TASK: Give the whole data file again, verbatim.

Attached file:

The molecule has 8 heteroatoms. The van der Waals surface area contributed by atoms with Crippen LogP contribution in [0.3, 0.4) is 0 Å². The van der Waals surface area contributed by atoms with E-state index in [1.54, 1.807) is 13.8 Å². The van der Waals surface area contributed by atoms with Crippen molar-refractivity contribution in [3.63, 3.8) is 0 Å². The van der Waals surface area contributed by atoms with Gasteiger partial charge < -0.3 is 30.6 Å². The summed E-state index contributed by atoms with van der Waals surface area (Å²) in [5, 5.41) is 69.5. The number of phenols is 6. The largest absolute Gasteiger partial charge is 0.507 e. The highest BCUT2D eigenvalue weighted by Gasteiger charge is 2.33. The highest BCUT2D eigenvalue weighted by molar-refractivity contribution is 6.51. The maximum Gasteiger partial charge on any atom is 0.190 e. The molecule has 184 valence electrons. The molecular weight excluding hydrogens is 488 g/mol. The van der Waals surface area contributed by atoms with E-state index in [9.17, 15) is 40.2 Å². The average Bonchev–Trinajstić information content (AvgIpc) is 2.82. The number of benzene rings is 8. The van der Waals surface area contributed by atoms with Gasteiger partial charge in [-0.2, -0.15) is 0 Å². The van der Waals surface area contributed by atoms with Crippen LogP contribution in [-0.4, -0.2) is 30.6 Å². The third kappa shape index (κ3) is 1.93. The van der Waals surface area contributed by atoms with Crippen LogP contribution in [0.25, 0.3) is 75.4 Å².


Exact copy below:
The molecule has 8 heteroatoms. The van der Waals surface area contributed by atoms with Crippen LogP contribution in [0.3, 0.4) is 0 Å². The van der Waals surface area contributed by atoms with E-state index in [1.54, 1.807) is 13.8 Å². The van der Waals surface area contributed by atoms with Crippen molar-refractivity contribution in [3.63, 3.8) is 0 Å². The van der Waals surface area contributed by atoms with Gasteiger partial charge < -0.3 is 30.6 Å². The summed E-state index contributed by atoms with van der Waals surface area (Å²) in [5, 5.41) is 69.5. The number of phenols is 6. The largest absolute Gasteiger partial charge is 0.507 e. The highest BCUT2D eigenvalue weighted by Gasteiger charge is 2.33. The highest BCUT2D eigenvalue weighted by molar-refractivity contribution is 6.51. The maximum Gasteiger partial charge on any atom is 0.190 e. The molecule has 184 valence electrons. The molecular weight excluding hydrogens is 488 g/mol. The van der Waals surface area contributed by atoms with E-state index in [9.17, 15) is 40.2 Å². The average Bonchev–Trinajstić information content (AvgIpc) is 2.82. The number of benzene rings is 8. The van der Waals surface area contributed by atoms with Gasteiger partial charge in [-0.2, -0.15) is 0 Å². The van der Waals surface area contributed by atoms with Crippen LogP contribution in [-0.4, -0.2) is 30.6 Å². The third kappa shape index (κ3) is 1.93. The van der Waals surface area contributed by atoms with Crippen LogP contribution in [0.25, 0.3) is 75.4 Å².